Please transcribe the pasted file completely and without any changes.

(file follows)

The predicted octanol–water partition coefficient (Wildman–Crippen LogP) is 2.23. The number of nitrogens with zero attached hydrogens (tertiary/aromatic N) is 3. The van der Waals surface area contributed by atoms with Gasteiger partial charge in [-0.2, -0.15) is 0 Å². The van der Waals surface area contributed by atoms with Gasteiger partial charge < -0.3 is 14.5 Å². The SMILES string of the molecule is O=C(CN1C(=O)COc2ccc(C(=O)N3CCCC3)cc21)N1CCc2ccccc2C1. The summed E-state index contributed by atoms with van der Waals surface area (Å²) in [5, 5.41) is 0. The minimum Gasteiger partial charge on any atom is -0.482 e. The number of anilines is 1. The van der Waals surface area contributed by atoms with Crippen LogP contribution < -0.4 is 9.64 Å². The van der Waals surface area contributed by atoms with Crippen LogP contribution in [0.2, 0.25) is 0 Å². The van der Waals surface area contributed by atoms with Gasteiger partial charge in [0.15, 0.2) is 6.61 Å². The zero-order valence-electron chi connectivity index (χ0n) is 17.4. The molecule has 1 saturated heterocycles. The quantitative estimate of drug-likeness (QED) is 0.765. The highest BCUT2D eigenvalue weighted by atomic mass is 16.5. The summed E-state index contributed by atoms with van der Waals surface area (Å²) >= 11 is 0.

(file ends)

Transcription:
The predicted octanol–water partition coefficient (Wildman–Crippen LogP) is 2.23. The number of nitrogens with zero attached hydrogens (tertiary/aromatic N) is 3. The van der Waals surface area contributed by atoms with Gasteiger partial charge in [-0.2, -0.15) is 0 Å². The van der Waals surface area contributed by atoms with Gasteiger partial charge < -0.3 is 14.5 Å². The SMILES string of the molecule is O=C(CN1C(=O)COc2ccc(C(=O)N3CCCC3)cc21)N1CCc2ccccc2C1. The summed E-state index contributed by atoms with van der Waals surface area (Å²) in [5, 5.41) is 0. The minimum Gasteiger partial charge on any atom is -0.482 e. The number of anilines is 1. The van der Waals surface area contributed by atoms with Crippen LogP contribution < -0.4 is 9.64 Å². The van der Waals surface area contributed by atoms with Crippen LogP contribution in [0.2, 0.25) is 0 Å². The van der Waals surface area contributed by atoms with Gasteiger partial charge in [0.15, 0.2) is 6.61 Å². The zero-order valence-electron chi connectivity index (χ0n) is 17.4. The molecule has 1 saturated heterocycles. The quantitative estimate of drug-likeness (QED) is 0.765. The highest BCUT2D eigenvalue weighted by atomic mass is 16.5. The summed E-state index contributed by atoms with van der Waals surface area (Å²) >= 11 is 0.